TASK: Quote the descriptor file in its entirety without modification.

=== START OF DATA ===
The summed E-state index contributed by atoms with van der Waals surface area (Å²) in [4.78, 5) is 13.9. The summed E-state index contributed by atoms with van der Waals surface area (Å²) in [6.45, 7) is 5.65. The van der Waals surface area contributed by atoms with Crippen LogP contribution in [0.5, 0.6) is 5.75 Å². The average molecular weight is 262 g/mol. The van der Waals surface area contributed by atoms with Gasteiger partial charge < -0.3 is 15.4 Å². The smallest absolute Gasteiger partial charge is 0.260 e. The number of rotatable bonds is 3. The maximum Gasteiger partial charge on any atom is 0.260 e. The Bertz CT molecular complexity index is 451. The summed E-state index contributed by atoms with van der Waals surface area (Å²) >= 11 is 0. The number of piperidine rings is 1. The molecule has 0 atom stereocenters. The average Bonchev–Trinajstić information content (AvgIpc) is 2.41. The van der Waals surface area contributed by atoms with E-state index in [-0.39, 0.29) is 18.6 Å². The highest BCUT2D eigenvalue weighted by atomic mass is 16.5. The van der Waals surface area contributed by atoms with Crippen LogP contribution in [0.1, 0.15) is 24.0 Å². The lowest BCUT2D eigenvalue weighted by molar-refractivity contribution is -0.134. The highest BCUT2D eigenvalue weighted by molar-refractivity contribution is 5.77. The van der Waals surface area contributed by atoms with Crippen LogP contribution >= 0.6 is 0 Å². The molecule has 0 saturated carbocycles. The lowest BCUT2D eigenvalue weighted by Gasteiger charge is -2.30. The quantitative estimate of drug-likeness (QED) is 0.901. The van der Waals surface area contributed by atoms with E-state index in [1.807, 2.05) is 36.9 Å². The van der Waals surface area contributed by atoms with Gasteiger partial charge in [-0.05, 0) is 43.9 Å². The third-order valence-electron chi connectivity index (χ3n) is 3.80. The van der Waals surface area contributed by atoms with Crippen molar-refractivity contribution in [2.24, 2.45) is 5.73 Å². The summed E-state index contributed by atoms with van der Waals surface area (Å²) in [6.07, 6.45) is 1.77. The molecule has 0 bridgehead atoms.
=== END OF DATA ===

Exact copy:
The summed E-state index contributed by atoms with van der Waals surface area (Å²) in [4.78, 5) is 13.9. The summed E-state index contributed by atoms with van der Waals surface area (Å²) in [6.45, 7) is 5.65. The van der Waals surface area contributed by atoms with Crippen LogP contribution in [0.5, 0.6) is 5.75 Å². The average molecular weight is 262 g/mol. The van der Waals surface area contributed by atoms with Gasteiger partial charge < -0.3 is 15.4 Å². The smallest absolute Gasteiger partial charge is 0.260 e. The number of rotatable bonds is 3. The maximum Gasteiger partial charge on any atom is 0.260 e. The Bertz CT molecular complexity index is 451. The summed E-state index contributed by atoms with van der Waals surface area (Å²) >= 11 is 0. The number of piperidine rings is 1. The molecule has 0 atom stereocenters. The average Bonchev–Trinajstić information content (AvgIpc) is 2.41. The van der Waals surface area contributed by atoms with E-state index in [-0.39, 0.29) is 18.6 Å². The highest BCUT2D eigenvalue weighted by atomic mass is 16.5. The van der Waals surface area contributed by atoms with Crippen LogP contribution in [0.1, 0.15) is 24.0 Å². The lowest BCUT2D eigenvalue weighted by molar-refractivity contribution is -0.134. The highest BCUT2D eigenvalue weighted by molar-refractivity contribution is 5.77. The van der Waals surface area contributed by atoms with Crippen LogP contribution >= 0.6 is 0 Å². The molecule has 0 saturated carbocycles. The lowest BCUT2D eigenvalue weighted by Gasteiger charge is -2.30. The quantitative estimate of drug-likeness (QED) is 0.901. The van der Waals surface area contributed by atoms with E-state index in [1.807, 2.05) is 36.9 Å². The van der Waals surface area contributed by atoms with Gasteiger partial charge in [-0.05, 0) is 43.9 Å². The third-order valence-electron chi connectivity index (χ3n) is 3.80. The van der Waals surface area contributed by atoms with Crippen molar-refractivity contribution in [2.24, 2.45) is 5.73 Å². The summed E-state index contributed by atoms with van der Waals surface area (Å²) in [6.07, 6.45) is 1.77. The molecule has 0 bridgehead atoms.